for the past three weeks.
  With today’s losses, the yellow
metal is back to levels seen in mid-March when the Fed last hiked.  It
fell through the 200-day moving average last week ($1250) and appears to be making a decisive break of the 100-day
moving average (~$1224). Gold appears headed toward a test on the $1180-$1210
area, which may help shape the medium term view.  
One need not be a hardcore
contrarian or an options trader to take notice of the markets’ calm.  
Minsky warned that due to the perverse
dynamics and incentive structure, stability could
itself can fuel instability.   The French and UK elections next month are interesting but unlikely to shake up investors.
   Success is an aphrodisiac,
and the former Socialist Macron is drawing candidates that want on his banner.
 In the UK there is little doubt that May will lead the Tories into
victory.   The German election in September is Merkel’s to lose.  
Many observers seem to
recognize that Italy’s election next year may be the next important European
 However, it is a year away.
 Perhaps Italian banks are the “ultimate” risk asset.  An
index of Italian bank shares is up by
more than a third since the end of February.  Yesterday, it reached its
highest level since April 2016.  
Geopolitics can always come
back to bite. 
 Consider that just yesterday, for
the first time this year, a Russian jet violated Estonia’s airspace.
 Reports indicate that it did so around half a dozen times last year.
 Russia’s foreign policy agenda may not be dependent on who occupies the
US White House. Recall, Russia invaded Georgia in 2008 when George W Bush was
president.  General Eisenhower was president when the Soviet Union invaded
Hungary.   Johnson, who had projected US power in Vietnam, the Middle East, and the Caribbean when the Soviet Union
invaded Czechoslovakia.  
Russia’s asymmetrical
warfare has been successfully deployed on
what it calls the near abroad.
  It borders.  It has harassed the Baltic States, like
Estonia.  The airspace incursions are a subject of diplomatic protests,
but not an escalation of tensions.  Where is that line?  Russia can
find a small border town in a Baltic country that the majority of people speak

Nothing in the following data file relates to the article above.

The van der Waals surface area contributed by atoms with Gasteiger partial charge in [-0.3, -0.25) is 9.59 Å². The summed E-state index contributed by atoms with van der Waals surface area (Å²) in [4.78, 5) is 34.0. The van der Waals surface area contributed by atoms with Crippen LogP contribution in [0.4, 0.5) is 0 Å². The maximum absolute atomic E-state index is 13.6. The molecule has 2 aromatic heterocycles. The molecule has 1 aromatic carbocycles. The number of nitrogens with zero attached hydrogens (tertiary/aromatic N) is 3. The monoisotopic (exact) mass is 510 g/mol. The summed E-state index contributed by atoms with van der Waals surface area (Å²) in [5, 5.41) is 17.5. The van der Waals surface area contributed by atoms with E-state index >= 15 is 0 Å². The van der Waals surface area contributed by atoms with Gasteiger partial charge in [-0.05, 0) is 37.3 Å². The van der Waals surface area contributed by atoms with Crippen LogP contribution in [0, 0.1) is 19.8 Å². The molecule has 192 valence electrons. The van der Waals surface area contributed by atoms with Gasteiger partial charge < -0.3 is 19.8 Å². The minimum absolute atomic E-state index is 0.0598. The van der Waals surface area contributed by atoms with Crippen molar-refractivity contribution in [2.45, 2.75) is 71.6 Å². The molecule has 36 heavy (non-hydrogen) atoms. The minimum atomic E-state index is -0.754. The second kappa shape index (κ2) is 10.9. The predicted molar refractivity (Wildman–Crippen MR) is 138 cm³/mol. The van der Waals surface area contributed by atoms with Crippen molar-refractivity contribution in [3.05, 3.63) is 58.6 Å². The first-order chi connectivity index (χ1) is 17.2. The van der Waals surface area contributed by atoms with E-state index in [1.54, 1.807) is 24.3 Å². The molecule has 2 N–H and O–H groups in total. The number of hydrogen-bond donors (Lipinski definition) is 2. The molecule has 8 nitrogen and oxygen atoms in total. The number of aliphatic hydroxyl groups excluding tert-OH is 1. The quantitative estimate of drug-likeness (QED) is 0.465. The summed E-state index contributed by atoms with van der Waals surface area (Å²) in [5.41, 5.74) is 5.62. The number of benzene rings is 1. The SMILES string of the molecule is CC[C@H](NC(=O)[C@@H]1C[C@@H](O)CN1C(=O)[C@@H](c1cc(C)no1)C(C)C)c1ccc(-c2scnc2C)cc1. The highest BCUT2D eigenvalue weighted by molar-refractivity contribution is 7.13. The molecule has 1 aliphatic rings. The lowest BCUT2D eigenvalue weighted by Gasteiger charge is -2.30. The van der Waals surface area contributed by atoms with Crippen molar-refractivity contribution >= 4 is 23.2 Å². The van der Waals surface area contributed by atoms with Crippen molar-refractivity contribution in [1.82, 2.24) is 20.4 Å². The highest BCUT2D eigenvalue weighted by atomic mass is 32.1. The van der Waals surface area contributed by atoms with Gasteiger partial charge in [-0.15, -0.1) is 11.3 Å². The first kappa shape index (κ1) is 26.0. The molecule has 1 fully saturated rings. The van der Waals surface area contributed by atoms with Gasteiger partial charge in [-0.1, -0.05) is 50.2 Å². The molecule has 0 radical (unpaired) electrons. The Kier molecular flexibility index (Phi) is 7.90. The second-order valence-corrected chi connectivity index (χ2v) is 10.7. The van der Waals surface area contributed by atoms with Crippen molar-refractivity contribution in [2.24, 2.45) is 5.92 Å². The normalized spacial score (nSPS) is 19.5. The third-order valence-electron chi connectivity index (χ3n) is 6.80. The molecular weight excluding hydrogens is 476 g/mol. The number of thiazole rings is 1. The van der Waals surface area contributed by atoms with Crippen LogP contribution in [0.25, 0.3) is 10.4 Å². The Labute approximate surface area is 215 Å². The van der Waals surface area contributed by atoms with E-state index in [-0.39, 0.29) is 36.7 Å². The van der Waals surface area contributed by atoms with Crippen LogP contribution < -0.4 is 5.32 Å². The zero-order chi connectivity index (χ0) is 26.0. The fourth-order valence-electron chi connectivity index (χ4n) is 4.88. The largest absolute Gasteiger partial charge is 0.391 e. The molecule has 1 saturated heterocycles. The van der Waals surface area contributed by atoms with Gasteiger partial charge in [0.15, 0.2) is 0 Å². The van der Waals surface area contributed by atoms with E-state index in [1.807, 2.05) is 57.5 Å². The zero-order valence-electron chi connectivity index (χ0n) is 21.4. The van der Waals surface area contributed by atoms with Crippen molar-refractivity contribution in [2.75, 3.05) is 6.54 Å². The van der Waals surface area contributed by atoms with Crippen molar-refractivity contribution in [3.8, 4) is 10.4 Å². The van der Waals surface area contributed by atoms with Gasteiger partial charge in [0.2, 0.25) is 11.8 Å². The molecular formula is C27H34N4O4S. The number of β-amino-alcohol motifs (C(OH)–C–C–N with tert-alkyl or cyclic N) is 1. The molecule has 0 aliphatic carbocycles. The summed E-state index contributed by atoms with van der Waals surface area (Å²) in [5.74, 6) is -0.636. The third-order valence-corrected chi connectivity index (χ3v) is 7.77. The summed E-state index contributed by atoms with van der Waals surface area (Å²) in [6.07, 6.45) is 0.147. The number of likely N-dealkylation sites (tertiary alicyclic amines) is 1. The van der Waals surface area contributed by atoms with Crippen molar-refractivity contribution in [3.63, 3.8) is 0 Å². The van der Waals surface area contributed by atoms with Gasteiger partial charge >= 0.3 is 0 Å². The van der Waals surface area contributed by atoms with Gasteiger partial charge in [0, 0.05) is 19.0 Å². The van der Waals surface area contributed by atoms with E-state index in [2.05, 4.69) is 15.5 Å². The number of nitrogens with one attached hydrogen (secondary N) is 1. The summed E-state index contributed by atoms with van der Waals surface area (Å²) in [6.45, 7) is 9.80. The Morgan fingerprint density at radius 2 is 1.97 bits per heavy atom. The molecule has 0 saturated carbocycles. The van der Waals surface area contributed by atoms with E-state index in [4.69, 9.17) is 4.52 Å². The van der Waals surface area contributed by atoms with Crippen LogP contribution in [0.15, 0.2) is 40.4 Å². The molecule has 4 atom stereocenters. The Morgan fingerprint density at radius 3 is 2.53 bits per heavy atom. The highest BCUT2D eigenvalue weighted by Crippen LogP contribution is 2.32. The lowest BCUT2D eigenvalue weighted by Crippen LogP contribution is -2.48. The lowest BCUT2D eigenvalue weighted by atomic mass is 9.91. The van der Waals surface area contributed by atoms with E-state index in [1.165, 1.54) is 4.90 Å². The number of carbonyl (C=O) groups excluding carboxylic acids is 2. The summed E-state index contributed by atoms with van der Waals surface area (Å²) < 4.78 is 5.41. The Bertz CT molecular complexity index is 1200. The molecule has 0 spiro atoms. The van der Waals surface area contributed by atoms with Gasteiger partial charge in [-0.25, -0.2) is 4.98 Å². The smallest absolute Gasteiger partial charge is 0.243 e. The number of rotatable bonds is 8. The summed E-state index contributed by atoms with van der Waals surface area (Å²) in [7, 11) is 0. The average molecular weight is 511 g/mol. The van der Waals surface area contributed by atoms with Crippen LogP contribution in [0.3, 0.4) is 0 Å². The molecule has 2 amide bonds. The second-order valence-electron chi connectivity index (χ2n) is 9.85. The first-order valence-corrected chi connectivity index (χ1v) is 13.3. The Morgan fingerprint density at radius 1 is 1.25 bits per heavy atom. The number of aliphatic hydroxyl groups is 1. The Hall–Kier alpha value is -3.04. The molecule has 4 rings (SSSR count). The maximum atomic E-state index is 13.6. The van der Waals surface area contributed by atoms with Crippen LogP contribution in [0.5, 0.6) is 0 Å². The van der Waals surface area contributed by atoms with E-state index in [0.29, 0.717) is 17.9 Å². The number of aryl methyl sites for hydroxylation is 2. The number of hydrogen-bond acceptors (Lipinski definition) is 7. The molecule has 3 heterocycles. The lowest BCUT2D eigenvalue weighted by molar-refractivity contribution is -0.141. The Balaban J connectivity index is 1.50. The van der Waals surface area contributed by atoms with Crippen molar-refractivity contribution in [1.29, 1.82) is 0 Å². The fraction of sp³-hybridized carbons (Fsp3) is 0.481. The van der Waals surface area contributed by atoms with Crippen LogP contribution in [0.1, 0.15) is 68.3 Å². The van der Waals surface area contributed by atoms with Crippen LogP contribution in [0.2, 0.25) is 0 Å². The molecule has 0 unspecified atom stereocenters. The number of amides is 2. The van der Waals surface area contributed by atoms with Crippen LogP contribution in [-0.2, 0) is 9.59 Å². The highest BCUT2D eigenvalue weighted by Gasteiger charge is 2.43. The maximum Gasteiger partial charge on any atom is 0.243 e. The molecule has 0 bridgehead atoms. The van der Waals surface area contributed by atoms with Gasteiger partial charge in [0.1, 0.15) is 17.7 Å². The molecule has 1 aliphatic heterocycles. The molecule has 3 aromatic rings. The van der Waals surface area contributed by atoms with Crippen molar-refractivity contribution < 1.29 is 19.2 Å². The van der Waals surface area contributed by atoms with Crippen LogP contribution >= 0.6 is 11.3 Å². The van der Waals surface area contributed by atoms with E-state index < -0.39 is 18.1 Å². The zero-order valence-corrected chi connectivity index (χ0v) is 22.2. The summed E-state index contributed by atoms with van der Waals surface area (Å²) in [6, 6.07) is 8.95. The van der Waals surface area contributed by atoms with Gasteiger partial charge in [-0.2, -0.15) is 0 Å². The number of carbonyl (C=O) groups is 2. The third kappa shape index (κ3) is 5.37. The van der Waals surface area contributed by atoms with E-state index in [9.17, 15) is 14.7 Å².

Russian and may even have Russian passports.  Isn’t this a logical
“next move” in the chess game Putin is playing in central and eastern

Meanwhile, the Trump
Administration is pursuing less antagonistic policies toward China. 
Remember, after the electoral college victory, Trump spoke
to the president of Taiwan, and even questioned the US one-China policy. Trump
has not levied a 25% tariff on Chinese goods.  China has not been cited as a currency manipulator.  The
US may also be backing off from challenging China in the South China Sea.
 The New York Times reported that the Department of Defense had rejected the last three proposals for
freedom of navigation operations.  These essentially are a display of US
force in waters that some countries, such as China, claim are theirs.  

The point here is to note
the extremely low levels of anxiety in the market.  
The VIX, US Treasuries, gold and the
volatility of the yen and the euro, all are pointing in the same direction.
 There is not the reason it cannot
continue, and this should not be read as
a call that the Sky is Falling.  It is meant to show how extreme the calm
is, and remind ourselves, that large moves typically do not happen when
volatility is high, and investors are
anxious and nervous.  It happens when things are calm, and investors see TINA (there is no alternative).  
Geopolitics and the divergence of policy, and asset/liability and duration
mismatches have not gone away.   It is a reminder that we are often lulled into complacency just before
being shocked by how treacherous things really